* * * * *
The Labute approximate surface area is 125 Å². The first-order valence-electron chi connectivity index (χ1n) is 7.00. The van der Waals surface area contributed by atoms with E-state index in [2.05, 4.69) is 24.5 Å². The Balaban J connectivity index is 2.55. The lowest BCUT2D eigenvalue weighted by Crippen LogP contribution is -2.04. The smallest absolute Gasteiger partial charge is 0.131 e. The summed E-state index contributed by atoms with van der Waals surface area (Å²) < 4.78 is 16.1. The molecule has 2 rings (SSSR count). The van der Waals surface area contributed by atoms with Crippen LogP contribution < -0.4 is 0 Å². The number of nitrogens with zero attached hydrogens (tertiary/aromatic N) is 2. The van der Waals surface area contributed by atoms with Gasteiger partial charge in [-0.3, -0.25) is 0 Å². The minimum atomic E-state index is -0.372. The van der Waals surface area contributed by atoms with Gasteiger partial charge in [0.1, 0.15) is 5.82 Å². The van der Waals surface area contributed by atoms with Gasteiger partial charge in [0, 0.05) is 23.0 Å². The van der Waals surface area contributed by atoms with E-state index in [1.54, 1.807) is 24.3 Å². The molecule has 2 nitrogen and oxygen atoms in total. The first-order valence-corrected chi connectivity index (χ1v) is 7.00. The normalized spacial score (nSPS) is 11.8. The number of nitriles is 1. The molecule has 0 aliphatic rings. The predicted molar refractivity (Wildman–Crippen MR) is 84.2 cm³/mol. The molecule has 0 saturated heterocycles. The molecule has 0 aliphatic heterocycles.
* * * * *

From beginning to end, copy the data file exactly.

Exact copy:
The Labute approximate surface area is 125 Å². The first-order valence-electron chi connectivity index (χ1n) is 7.00. The van der Waals surface area contributed by atoms with E-state index in [2.05, 4.69) is 24.5 Å². The Balaban J connectivity index is 2.55. The lowest BCUT2D eigenvalue weighted by Crippen LogP contribution is -2.04. The smallest absolute Gasteiger partial charge is 0.131 e. The summed E-state index contributed by atoms with van der Waals surface area (Å²) < 4.78 is 16.1. The molecule has 2 rings (SSSR count). The van der Waals surface area contributed by atoms with Crippen LogP contribution < -0.4 is 0 Å². The number of nitrogens with zero attached hydrogens (tertiary/aromatic N) is 2. The van der Waals surface area contributed by atoms with Gasteiger partial charge in [-0.3, -0.25) is 0 Å². The minimum atomic E-state index is -0.372. The van der Waals surface area contributed by atoms with Gasteiger partial charge in [0.1, 0.15) is 5.82 Å². The van der Waals surface area contributed by atoms with Gasteiger partial charge in [0, 0.05) is 23.0 Å². The van der Waals surface area contributed by atoms with E-state index in [1.54, 1.807) is 24.3 Å². The molecule has 2 nitrogen and oxygen atoms in total. The first-order valence-corrected chi connectivity index (χ1v) is 7.00. The normalized spacial score (nSPS) is 11.8. The number of nitriles is 1. The molecule has 0 aliphatic rings. The predicted molar refractivity (Wildman–Crippen MR) is 84.2 cm³/mol. The molecule has 0 saturated heterocycles. The molecule has 0 aliphatic heterocycles.